20 reasons the UN's carbon offset video was a terrible idea

James Murray
20 reasons the UN's carbon offset video was a terrible idea

'Breathe easy'? Really? Is that what you want to go with?

Did you see it? It wasn't up for long before, amidst allegations the whole thing was "bizarre" and "shameful", the UNFCCC pulled its video short promoting carbon offset schemes, but did you see it?

Climate Home News has a good summary of the video's "jokey tone" and narrative arc, which shows a man trying to cut his carbon footprint by seeing his car, airplane, and steak dinner vanish, before he then attempts to hold his breath. At that point the narrator intervenes to declare, "OK, we know that's slightly impractical, so here's the real solution", directing viewers to the UN's revamped carbon offset site.

Was it a spoof? A misfiring attempt at satire? A hack by a bunch of climate sceptics displaying hitherto unseen levels of sophistication?  Who knows.

Only one thing is certain, it was a truly terrible idea. And here, with apologies to City Metric's Jonn Elledge, are 20 reasons why:

  1. The production values. It looks like a student video. And not a film student video, but a video made by a GCSE drama student - who is about to fail their exams. All the budget must have gone on the special effects.

  2. The special effects. The plane set looks like no plane you have ever been on. The sound effects. The disappearing car. None of this has the faintest ring of plausibility.

  3. And what of that budget? The UNFCCC is famously cash strapped. It has to orchestrate globally important negotiations but all too frequently finds donor countries refusing to release promised funds. Like the British government's gloriously low rent adverts for its Green Deal scheme, it doesn't look like much was spent on this video, but even if the budget was €5 and a borrowed iPhone then that still poses questions about how and why it was signed off.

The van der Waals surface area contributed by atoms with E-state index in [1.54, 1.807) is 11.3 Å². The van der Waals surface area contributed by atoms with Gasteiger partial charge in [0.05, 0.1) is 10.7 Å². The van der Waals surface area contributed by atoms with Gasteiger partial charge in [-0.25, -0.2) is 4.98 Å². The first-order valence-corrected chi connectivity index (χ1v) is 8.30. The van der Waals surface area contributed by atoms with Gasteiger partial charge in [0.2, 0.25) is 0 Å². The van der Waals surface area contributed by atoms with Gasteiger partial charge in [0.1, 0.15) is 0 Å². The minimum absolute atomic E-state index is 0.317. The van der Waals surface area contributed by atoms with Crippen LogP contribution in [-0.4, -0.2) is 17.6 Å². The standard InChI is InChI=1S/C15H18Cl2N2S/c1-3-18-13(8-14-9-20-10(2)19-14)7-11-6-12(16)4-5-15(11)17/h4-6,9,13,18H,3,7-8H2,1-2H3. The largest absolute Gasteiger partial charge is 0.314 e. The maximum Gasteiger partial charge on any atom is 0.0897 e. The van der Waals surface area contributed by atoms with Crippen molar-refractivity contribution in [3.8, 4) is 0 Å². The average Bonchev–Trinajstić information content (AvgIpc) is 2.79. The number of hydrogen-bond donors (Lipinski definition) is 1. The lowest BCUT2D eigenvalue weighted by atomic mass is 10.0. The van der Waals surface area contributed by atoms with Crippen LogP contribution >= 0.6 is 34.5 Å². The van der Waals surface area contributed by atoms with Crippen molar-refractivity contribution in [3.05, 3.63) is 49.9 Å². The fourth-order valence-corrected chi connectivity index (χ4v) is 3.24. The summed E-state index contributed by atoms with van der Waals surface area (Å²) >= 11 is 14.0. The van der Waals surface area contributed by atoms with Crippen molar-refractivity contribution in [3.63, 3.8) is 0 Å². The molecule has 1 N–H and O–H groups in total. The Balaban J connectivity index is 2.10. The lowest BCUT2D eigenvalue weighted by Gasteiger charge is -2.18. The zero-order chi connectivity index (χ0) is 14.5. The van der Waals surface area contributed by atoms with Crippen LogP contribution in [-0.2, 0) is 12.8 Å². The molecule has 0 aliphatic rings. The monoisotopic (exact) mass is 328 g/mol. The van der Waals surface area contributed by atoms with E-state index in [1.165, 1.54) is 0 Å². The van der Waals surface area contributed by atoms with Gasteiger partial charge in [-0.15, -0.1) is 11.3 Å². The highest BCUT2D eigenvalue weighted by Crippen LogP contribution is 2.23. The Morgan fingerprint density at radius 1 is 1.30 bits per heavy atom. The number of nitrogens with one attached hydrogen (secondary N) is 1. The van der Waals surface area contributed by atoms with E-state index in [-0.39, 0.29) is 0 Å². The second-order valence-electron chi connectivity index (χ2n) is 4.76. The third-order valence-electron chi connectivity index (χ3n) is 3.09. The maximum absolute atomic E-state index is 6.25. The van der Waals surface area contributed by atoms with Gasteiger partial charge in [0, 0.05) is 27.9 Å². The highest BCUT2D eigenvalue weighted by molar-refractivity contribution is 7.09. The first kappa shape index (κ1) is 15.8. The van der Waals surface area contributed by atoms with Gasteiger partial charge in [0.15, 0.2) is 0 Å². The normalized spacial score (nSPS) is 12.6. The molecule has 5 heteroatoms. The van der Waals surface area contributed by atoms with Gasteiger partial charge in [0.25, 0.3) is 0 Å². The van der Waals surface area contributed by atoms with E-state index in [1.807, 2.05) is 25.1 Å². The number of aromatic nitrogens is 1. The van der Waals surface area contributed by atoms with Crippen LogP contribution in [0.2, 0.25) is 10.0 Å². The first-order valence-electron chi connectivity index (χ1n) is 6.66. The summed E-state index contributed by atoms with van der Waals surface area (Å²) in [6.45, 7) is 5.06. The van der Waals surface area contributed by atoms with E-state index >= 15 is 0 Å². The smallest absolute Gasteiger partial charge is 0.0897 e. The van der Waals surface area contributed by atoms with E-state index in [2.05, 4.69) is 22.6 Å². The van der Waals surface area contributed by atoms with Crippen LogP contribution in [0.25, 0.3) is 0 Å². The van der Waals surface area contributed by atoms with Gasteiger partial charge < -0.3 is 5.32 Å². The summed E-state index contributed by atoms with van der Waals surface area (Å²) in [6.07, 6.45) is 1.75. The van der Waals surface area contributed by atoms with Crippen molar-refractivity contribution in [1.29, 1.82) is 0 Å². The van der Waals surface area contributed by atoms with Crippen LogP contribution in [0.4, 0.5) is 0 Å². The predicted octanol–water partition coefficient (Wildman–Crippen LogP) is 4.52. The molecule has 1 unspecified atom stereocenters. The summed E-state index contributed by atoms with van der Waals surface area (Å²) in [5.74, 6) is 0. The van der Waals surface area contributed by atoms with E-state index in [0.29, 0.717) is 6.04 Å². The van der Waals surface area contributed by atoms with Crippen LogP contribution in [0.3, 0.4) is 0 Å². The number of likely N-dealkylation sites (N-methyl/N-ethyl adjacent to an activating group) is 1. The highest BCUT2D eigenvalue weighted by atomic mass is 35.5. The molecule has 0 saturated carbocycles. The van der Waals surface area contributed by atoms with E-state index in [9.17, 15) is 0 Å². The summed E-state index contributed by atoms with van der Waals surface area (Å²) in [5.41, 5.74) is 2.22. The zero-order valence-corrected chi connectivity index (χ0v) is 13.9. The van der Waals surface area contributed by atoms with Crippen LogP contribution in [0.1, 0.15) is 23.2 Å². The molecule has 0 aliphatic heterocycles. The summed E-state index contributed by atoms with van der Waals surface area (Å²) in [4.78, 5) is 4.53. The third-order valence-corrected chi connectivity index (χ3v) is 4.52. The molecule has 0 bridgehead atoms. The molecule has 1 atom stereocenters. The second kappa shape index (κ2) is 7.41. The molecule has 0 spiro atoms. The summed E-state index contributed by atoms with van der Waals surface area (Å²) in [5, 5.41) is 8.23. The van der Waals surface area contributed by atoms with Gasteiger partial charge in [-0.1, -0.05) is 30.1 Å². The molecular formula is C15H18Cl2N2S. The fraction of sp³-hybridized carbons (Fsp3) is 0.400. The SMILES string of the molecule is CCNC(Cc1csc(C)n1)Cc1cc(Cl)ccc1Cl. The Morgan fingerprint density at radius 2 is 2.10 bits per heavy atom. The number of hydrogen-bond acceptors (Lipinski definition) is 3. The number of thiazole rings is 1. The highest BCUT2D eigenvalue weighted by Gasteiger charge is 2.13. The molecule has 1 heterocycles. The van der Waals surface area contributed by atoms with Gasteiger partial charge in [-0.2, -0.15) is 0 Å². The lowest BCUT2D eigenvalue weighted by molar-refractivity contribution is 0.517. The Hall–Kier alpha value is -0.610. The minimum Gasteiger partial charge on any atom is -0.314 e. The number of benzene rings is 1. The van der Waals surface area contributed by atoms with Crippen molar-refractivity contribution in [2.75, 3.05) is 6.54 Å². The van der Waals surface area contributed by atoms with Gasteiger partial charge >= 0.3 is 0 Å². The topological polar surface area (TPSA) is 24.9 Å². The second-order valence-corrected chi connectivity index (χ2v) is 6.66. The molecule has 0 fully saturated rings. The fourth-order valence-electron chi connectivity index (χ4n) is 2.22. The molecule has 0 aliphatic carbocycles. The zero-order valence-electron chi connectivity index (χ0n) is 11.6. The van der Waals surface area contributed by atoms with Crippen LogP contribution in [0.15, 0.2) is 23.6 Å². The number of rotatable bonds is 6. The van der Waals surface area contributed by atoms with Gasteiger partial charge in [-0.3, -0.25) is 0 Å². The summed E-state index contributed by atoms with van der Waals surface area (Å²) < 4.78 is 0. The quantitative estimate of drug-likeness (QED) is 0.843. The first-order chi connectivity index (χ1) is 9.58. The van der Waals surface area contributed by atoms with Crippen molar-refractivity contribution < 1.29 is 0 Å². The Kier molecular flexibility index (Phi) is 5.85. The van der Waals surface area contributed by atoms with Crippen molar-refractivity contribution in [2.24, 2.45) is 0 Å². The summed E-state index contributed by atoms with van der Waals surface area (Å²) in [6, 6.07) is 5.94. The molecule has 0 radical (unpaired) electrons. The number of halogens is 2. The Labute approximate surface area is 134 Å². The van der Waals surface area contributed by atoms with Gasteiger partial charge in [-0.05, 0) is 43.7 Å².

4. Of course, any artistic critique pales into significance next to the epic flaws on display in the video's core message.

  5. The first and last rule of debating is not to accept the premise of your opponent. Here the UNFCCC doesn't just accept the premise of climate contrarians and critics of decarbonisation. It actively endorses and promotes it.

  6. If your worst critics present decarbonisation as a joyless creed that requires people to give up many of the things they regard as fun, then probably best not to rubber stamp that world view through official UN channels.

  7. If the most nonsensical and offensive 'joke' thrown at those who are worried about climate change by alt-right internet warriors is 'if you care so much about carbon dioxide why don't you stop breathing', then you don't really want the global secretariat charged with promoting climate action repeating the line as if it is actually funny.

  8. You've got to feel sorry for the actor. He's got an awful script, a dubious message, and minimal direction. That said, if the task is to express the complexity and tragedy of an ethical dilemma that has led to one's self asphyxiation then gurning like Lee Evans at an Ibizan nightclub at 3am is probably not the artistic choice you want to make. Brando-esque this is not. Alan Partridge would have done it better.

  9. Seriously though, don't mock those people who are actually willing to give up cars, flights, and steaks in a bid to cut their emissions.